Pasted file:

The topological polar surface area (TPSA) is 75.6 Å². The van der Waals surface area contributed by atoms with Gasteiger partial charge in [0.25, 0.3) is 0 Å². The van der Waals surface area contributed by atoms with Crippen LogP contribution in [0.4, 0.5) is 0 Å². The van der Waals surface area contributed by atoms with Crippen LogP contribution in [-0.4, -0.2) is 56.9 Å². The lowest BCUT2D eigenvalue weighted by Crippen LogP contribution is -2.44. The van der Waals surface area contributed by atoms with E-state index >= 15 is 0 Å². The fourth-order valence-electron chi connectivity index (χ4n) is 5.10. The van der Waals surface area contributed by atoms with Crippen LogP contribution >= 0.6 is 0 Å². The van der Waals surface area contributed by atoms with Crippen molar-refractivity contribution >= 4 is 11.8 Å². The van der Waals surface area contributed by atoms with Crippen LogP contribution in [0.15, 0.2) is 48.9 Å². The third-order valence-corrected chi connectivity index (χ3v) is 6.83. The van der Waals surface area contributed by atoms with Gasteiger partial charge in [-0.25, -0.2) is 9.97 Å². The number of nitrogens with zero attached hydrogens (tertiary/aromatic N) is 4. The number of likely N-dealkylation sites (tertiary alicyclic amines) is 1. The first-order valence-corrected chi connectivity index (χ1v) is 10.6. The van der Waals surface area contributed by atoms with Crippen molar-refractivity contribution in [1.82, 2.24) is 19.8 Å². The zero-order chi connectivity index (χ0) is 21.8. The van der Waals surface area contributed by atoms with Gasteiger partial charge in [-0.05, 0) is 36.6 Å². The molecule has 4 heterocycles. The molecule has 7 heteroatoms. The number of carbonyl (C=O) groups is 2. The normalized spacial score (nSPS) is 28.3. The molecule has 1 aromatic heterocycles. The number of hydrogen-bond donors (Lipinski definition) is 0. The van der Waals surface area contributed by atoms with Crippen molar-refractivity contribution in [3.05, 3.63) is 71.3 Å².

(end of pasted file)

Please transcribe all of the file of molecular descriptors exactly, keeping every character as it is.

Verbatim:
The topological polar surface area (TPSA) is 75.6 Å². The van der Waals surface area contributed by atoms with Gasteiger partial charge in [0.25, 0.3) is 0 Å². The van der Waals surface area contributed by atoms with Crippen LogP contribution in [0.4, 0.5) is 0 Å². The van der Waals surface area contributed by atoms with Crippen LogP contribution in [-0.4, -0.2) is 56.9 Å². The lowest BCUT2D eigenvalue weighted by Crippen LogP contribution is -2.44. The van der Waals surface area contributed by atoms with E-state index >= 15 is 0 Å². The fourth-order valence-electron chi connectivity index (χ4n) is 5.10. The van der Waals surface area contributed by atoms with Crippen LogP contribution >= 0.6 is 0 Å². The van der Waals surface area contributed by atoms with Crippen molar-refractivity contribution >= 4 is 11.8 Å². The van der Waals surface area contributed by atoms with Crippen LogP contribution in [0.15, 0.2) is 48.9 Å². The third-order valence-corrected chi connectivity index (χ3v) is 6.83. The van der Waals surface area contributed by atoms with Gasteiger partial charge in [-0.25, -0.2) is 9.97 Å². The number of nitrogens with zero attached hydrogens (tertiary/aromatic N) is 4. The number of likely N-dealkylation sites (tertiary alicyclic amines) is 1. The first-order valence-corrected chi connectivity index (χ1v) is 10.6. The van der Waals surface area contributed by atoms with Crippen molar-refractivity contribution in [1.82, 2.24) is 19.8 Å². The zero-order chi connectivity index (χ0) is 21.8. The van der Waals surface area contributed by atoms with Gasteiger partial charge in [-0.05, 0) is 36.6 Å². The molecule has 4 heterocycles. The molecule has 7 heteroatoms. The number of carbonyl (C=O) groups is 2. The normalized spacial score (nSPS) is 28.3. The molecule has 1 aromatic heterocycles. The number of hydrogen-bond donors (Lipinski definition) is 0. The van der Waals surface area contributed by atoms with Crippen molar-refractivity contribution in [3.05, 3.63) is 71.3 Å².